The writing, too -- there's one two-issue arc, but otherwise these are all done-in-one stories which you can come to cold, no knowledge of the characters or the continuity necessary. The knowledge is nice -- you get to see characters revealed and relationships developed over time -- but it isn't necessary. This series pulls off a lot of paradoxical balancing acts like that. I don't know how long Fraction & Aja can go without falling off that balance beam, but for now they are putting out pretty much the platonic ideal of an episodic narrative.

Clint Barton (Hawkeye I) is rough edges and a soft heart, bumbling through his life and awkward in interpersonal interactions and absolutely focused in the moments he aims and fires. His protege and partner, Kate Bishop (Hawkeye II), is Nora Charles as a 19-year-old, a brilliant surface and a fierce heart and a quick mouth. Together they fight crime.

Sadly also included is the Young Avengers one-shot in which Matt Fraction established my most hated bit of Kate Bishop backstory:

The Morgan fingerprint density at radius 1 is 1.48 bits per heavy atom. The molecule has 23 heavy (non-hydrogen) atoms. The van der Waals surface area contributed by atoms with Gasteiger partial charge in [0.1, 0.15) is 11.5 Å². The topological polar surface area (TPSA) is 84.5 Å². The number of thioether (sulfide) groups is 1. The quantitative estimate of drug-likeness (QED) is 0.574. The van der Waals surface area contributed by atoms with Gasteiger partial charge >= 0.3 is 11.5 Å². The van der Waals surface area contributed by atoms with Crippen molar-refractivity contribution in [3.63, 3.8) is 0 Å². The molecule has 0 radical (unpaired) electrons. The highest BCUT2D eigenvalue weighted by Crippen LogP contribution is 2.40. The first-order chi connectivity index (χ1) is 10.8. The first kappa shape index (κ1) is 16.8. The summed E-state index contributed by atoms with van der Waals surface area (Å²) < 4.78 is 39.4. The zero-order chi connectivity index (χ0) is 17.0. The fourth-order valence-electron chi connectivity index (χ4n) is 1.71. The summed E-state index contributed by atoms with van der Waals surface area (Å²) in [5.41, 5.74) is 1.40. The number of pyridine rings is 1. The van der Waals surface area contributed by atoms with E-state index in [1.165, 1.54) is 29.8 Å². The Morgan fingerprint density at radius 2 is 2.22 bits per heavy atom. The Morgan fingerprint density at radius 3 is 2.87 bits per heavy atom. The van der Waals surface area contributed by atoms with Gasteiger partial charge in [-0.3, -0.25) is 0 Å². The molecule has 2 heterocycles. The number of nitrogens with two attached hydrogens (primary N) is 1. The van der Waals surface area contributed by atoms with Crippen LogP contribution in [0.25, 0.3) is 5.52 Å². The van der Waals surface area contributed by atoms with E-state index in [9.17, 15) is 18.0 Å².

ETA: And now that the book has come out I see that I was completely wrong about which backstory issue was included, and instead it's the one where Kate Bishop first encounters Clint Barton, which I quite like.
Profile Image for Anthony.
781 reviews57 followers
October 7, 2021
This is what he does when he's not being an avenger. That's all you need to know

Hawkeye re-teams the creative force behind the Immortal Iron Fist, Matt Fraction and David Aja, to bring a new take on the sharp shooting Avenger. It opens with a shot directly taken out of the Avengers movie (it's also a shot that was used for one of the Ultimate Comics: Hawkeye variants), and then we see Clint falling onto a car. He only spends the first two pages in costume, because when Fraction says "this is what he does when he's not being an Avenger", he means it.